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How the Church lost the baby-boomers

25 September 2015


From Susan Cooper

Sir, — Professor Harriet Baber’s article “Why working women leave church” (Comment, 18 September) strikes a chord with me. It also connects with a chance remark made by a speaker at a seminar I attended on ageing: that the church never managed to connect with the baby-boomer generation.

I attended church regularly from the age of eight, Sunday school, confirmation, youth club, as well as matins, evensong, and 8 a.m. communion. As a student, I received my fellowship from the Student Christian Movement — locally in Aberystwyth and nationally. My connection with the Anglican Church was maintained through attendance at early-morning holy communion.

When I returned to the London suburbs in 1968, I found the preaching in my local church banal, and the only fellowship available for women was the Mothers’ Union. As I was unmarried and not a mother, and, pursuing my career, not available for daytime meetings, this did not in anyway meet my needs for fellowship.

Not surprisingly, church dropped down in my priorities, and I did not attend for 18 years. Having established my career and suffered a bereavement, I started searching again in my late thirties.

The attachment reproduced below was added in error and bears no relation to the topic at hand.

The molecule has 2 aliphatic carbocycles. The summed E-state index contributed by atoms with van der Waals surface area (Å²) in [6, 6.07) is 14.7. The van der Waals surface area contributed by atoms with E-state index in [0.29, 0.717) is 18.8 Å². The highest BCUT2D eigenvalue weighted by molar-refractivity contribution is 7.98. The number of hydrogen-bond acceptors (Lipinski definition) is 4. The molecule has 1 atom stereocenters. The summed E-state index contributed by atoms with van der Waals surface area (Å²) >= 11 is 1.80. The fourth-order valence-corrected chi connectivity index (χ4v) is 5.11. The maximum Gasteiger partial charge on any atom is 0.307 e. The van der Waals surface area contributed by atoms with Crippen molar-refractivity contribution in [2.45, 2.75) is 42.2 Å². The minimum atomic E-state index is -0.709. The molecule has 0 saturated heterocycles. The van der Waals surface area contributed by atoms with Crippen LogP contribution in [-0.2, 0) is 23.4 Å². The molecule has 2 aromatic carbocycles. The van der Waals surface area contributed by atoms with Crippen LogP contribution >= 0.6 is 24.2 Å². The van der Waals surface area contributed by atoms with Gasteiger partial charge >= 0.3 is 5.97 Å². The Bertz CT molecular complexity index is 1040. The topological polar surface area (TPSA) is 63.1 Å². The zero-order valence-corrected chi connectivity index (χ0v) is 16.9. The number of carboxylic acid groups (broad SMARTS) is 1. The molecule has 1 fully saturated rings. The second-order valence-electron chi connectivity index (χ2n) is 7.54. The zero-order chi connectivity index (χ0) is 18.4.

One Saturday, I borrowed a book from the library on being a workaholic, read it from cover to cover, and recognised my symptoms, and that a cure could be doing something you did when you were young. The next day I went to my local church — which happened to be where I had been baptised. I found the clergy were preaching the sort of thing that inspired me in my SCM days. The rest, as they say, is history. I am now a Reader there, and have served on the General Synod for 15 years.

As a member of a suburban congregation, I still feel an ambivalence as a single person with no family of my own, but there are opportunities for service as a mature person which were not available to me when my energies were required to pursue my professional studies.

I am not a very practical person, and I am not able to arrange flowers: it is not my calling; so the practical stuff that women used to be prepared to do has never been open to me.

I think that the different family patterns that exist now have not made the Church particularly appealing to men or women. There is a need to think through what real people’s lives are like nowadays, and find ways of serving people as they are, and not expect them to fit a pattern that no longer rings true to the majority of the population.


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